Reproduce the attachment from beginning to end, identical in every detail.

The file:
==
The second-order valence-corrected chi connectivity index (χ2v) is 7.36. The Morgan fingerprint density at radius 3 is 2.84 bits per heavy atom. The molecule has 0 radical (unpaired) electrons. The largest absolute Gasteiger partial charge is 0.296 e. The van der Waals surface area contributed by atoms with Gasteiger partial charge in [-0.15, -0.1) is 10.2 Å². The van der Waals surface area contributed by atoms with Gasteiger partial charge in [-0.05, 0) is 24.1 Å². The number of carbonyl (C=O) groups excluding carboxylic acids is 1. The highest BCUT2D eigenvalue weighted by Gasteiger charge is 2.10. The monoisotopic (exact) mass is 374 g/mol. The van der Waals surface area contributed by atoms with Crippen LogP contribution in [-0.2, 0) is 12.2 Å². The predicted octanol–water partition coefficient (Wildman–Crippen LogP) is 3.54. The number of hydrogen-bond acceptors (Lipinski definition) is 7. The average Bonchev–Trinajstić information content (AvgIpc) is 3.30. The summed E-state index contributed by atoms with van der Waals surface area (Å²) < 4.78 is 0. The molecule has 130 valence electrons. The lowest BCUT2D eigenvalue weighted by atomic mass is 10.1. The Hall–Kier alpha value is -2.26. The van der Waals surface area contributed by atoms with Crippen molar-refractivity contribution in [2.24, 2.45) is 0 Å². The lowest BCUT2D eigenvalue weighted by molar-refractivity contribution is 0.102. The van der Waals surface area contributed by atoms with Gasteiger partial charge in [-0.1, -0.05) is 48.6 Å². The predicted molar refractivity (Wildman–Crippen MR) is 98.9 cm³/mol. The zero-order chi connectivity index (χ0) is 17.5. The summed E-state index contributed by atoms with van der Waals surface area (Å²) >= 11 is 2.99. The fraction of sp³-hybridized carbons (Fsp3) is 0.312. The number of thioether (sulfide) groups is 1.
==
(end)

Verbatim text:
The second-order valence-corrected chi connectivity index (χ2v) is 7.36. The Morgan fingerprint density at radius 3 is 2.84 bits per heavy atom. The molecule has 0 radical (unpaired) electrons. The largest absolute Gasteiger partial charge is 0.296 e. The van der Waals surface area contributed by atoms with Gasteiger partial charge in [-0.15, -0.1) is 10.2 Å². The van der Waals surface area contributed by atoms with Gasteiger partial charge in [-0.05, 0) is 24.1 Å². The number of carbonyl (C=O) groups excluding carboxylic acids is 1. The highest BCUT2D eigenvalue weighted by Gasteiger charge is 2.10. The monoisotopic (exact) mass is 374 g/mol. The van der Waals surface area contributed by atoms with Crippen LogP contribution in [-0.2, 0) is 12.2 Å². The predicted octanol–water partition coefficient (Wildman–Crippen LogP) is 3.54. The number of hydrogen-bond acceptors (Lipinski definition) is 7. The average Bonchev–Trinajstić information content (AvgIpc) is 3.30. The summed E-state index contributed by atoms with van der Waals surface area (Å²) < 4.78 is 0. The molecule has 130 valence electrons. The lowest BCUT2D eigenvalue weighted by atomic mass is 10.1. The Hall–Kier alpha value is -2.26. The van der Waals surface area contributed by atoms with Crippen molar-refractivity contribution in [2.24, 2.45) is 0 Å². The lowest BCUT2D eigenvalue weighted by molar-refractivity contribution is 0.102. The van der Waals surface area contributed by atoms with Gasteiger partial charge in [-0.1, -0.05) is 48.6 Å². The predicted molar refractivity (Wildman–Crippen MR) is 98.9 cm³/mol. The zero-order chi connectivity index (χ0) is 17.5. The summed E-state index contributed by atoms with van der Waals surface area (Å²) >= 11 is 2.99. The fraction of sp³-hybridized carbons (Fsp3) is 0.312. The number of thioether (sulfide) groups is 1.